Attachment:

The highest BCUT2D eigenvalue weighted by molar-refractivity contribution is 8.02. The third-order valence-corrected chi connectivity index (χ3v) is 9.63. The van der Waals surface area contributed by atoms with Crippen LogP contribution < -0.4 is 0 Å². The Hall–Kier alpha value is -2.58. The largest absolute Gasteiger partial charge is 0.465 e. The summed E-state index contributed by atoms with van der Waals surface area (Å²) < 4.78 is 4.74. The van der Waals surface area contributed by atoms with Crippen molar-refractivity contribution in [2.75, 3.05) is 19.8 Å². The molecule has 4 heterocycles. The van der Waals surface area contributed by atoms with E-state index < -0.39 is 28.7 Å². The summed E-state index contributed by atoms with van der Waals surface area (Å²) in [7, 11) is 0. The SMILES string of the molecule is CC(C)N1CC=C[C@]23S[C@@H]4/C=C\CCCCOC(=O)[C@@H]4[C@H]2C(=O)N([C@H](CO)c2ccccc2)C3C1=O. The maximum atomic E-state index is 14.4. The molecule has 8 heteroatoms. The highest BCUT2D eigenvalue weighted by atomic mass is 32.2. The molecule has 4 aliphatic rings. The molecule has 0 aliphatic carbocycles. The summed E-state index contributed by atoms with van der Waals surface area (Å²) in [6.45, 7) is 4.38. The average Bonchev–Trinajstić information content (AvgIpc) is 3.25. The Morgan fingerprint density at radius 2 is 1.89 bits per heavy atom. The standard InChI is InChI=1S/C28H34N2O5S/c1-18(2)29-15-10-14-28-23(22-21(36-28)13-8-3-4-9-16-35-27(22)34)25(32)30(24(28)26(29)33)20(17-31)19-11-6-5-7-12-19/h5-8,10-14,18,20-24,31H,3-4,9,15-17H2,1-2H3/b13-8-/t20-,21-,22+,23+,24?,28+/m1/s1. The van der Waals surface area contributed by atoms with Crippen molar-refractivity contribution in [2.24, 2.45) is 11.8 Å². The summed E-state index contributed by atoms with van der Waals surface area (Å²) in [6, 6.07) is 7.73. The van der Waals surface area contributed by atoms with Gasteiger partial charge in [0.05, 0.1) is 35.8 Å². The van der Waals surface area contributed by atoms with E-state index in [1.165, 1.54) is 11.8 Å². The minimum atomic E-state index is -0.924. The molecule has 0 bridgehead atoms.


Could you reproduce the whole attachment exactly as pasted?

The highest BCUT2D eigenvalue weighted by molar-refractivity contribution is 8.02. The third-order valence-corrected chi connectivity index (χ3v) is 9.63. The van der Waals surface area contributed by atoms with Crippen LogP contribution < -0.4 is 0 Å². The Hall–Kier alpha value is -2.58. The largest absolute Gasteiger partial charge is 0.465 e. The summed E-state index contributed by atoms with van der Waals surface area (Å²) < 4.78 is 4.74. The van der Waals surface area contributed by atoms with Crippen molar-refractivity contribution in [2.75, 3.05) is 19.8 Å². The molecule has 4 heterocycles. The van der Waals surface area contributed by atoms with E-state index < -0.39 is 28.7 Å². The summed E-state index contributed by atoms with van der Waals surface area (Å²) in [7, 11) is 0. The SMILES string of the molecule is CC(C)N1CC=C[C@]23S[C@@H]4/C=C\CCCCOC(=O)[C@@H]4[C@H]2C(=O)N([C@H](CO)c2ccccc2)C3C1=O. The maximum atomic E-state index is 14.4. The molecule has 8 heteroatoms. The highest BCUT2D eigenvalue weighted by atomic mass is 32.2. The molecule has 4 aliphatic rings. The molecule has 0 aliphatic carbocycles. The summed E-state index contributed by atoms with van der Waals surface area (Å²) in [6.45, 7) is 4.38. The average Bonchev–Trinajstić information content (AvgIpc) is 3.25. The Morgan fingerprint density at radius 2 is 1.89 bits per heavy atom. The standard InChI is InChI=1S/C28H34N2O5S/c1-18(2)29-15-10-14-28-23(22-21(36-28)13-8-3-4-9-16-35-27(22)34)25(32)30(24(28)26(29)33)20(17-31)19-11-6-5-7-12-19/h5-8,10-14,18,20-24,31H,3-4,9,15-17H2,1-2H3/b13-8-/t20-,21-,22+,23+,24?,28+/m1/s1. The van der Waals surface area contributed by atoms with Crippen molar-refractivity contribution in [2.24, 2.45) is 11.8 Å². The summed E-state index contributed by atoms with van der Waals surface area (Å²) in [6, 6.07) is 7.73. The van der Waals surface area contributed by atoms with Gasteiger partial charge in [0.05, 0.1) is 35.8 Å². The van der Waals surface area contributed by atoms with E-state index in [1.165, 1.54) is 11.8 Å². The minimum atomic E-state index is -0.924. The molecule has 0 bridgehead atoms.